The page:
The 49ers have a new general manager, and not just for the foreseeable future. On Sunday, the team locked down the former All-Pro safety and FOX broadcaster John Lynch to run their front office for six years. It's quite a commitment for someone with no executive experience on any level.
Initial reactions interpreted the six-year commitment as a sign that the 49ers were desperate to fill what will surely be a difficult job. The team had interviewed Vikings assistant GM George Paton and Cardinals vice president of player personnel Terry McDonough, and had met with presumptive new coach Kyle Shanahan in the days before the move, although there was a report that Paton wasn't interested. After the team was turned down by Josh McDaniels, there was the perception that the Niners head coach and GM jobs were something no one really wanted.
But if Albert Breer is to be believed, the six-year figure was by design, and something the team had also discussed with McDaniels. Stability is something the team is after, and it especially makes sense for a team coming off back-to-back years with one-and-done coaches. The franchise has been in disarray since Jim Harbaugh departed, so arguably even just the appearance of a steadying hand is important.
Still, the access reporters, the folks who are paid to see these things coming, were caught off-guard by the news. Those insiders say Lynch had been considered a possibility to replace John Elway in Denver down the line, but that seemed like a distant possibility, and one that would made possible only with a little grooming.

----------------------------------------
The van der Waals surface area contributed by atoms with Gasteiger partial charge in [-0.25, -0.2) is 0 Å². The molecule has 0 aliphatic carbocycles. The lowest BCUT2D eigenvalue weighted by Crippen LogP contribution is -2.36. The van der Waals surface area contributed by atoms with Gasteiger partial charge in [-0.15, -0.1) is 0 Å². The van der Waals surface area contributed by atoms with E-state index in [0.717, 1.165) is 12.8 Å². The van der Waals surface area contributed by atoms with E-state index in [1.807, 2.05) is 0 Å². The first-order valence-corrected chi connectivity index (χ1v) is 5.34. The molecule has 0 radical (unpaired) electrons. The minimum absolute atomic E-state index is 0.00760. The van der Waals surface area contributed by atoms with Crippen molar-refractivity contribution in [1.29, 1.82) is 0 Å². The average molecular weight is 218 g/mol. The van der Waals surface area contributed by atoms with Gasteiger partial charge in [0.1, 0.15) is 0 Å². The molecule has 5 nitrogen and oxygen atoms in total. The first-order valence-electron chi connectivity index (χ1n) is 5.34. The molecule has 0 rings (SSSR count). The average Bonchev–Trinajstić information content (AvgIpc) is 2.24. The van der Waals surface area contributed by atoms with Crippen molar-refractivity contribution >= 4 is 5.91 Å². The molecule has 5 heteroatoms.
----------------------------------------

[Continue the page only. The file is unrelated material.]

Yet the 49ers were sufficiently impressed to give Lynch the job now, a decade after his playing career ended with nine Pro Bowl appearances. His career as an executive could coincide with his induction into the Hall of Fame. This year, he's a finalist for the fourth time.
Lynch has been a broadcaster since 2008, shortly after his retirement from playing, which makes sense. He had long been hailed as a smart player and he proved a capable announcer as well. Of course, the least generous way to view this move is to compare it to the Detroit Lions disaster with Matt Millen, another former player and broadcaster who took over an executive position at a football team with no prior front office experience. Detroit went 31-81 in his seven seasons there, and went 0-16 the year after he left, a feat for which he bears some responsibility.
There are certainly former players who have had tremendous success as general managers. Ozzie Newsome in Baltimore is regarded as one of the league's best, though he was elevated to the position after holding other front office jobs.
Precedent aside, though, Lynch objectively has a hell of a task ahead of him. San Francisco's roster is considered one of the least talented in the NFL. That takes time to replenish, even when the team has the second overall pick and $80 million in cap room to play with during the off-season. The organization's reputation for full-spectrum dysfunction doesn't help much, either, and that makes it less encouraging that Lynch seemingly has the job mostly because he charmed Jed York, and because York is feeling just daring enough to try something crazy.
"So many opportunities are missed in the NFL because people don't want to do something different," York told The MMQB. "We're OK with that, because I am confident in Kyle and John. John has watched John Elway and how he's built a team in Denver. As easy as it is to say he hasn't built a team yet—I get that—I talk to Kyle, and he says John is the most prepared of all the TV [people] he meets in the production meetings before games."
"Most prepared of the TV people" hardly comes off as a ringing endorsement for an executive personnel job, but evidently it was plenty for Jed. For what it's worth, Lynch had a pointed comment about Shanahan in the booth not too far back.
John Lynch said "Kyle comes off arrogant in his interviews" - I've heard that as well. Hasn't come off well during this process
— John Middlekauff (@JohnMiddlekauff) January 14, 2017
Play nice, guys. At least Lynch has six years to figure things out. Shanahan may not, but then, he hasn't even gotten there yet.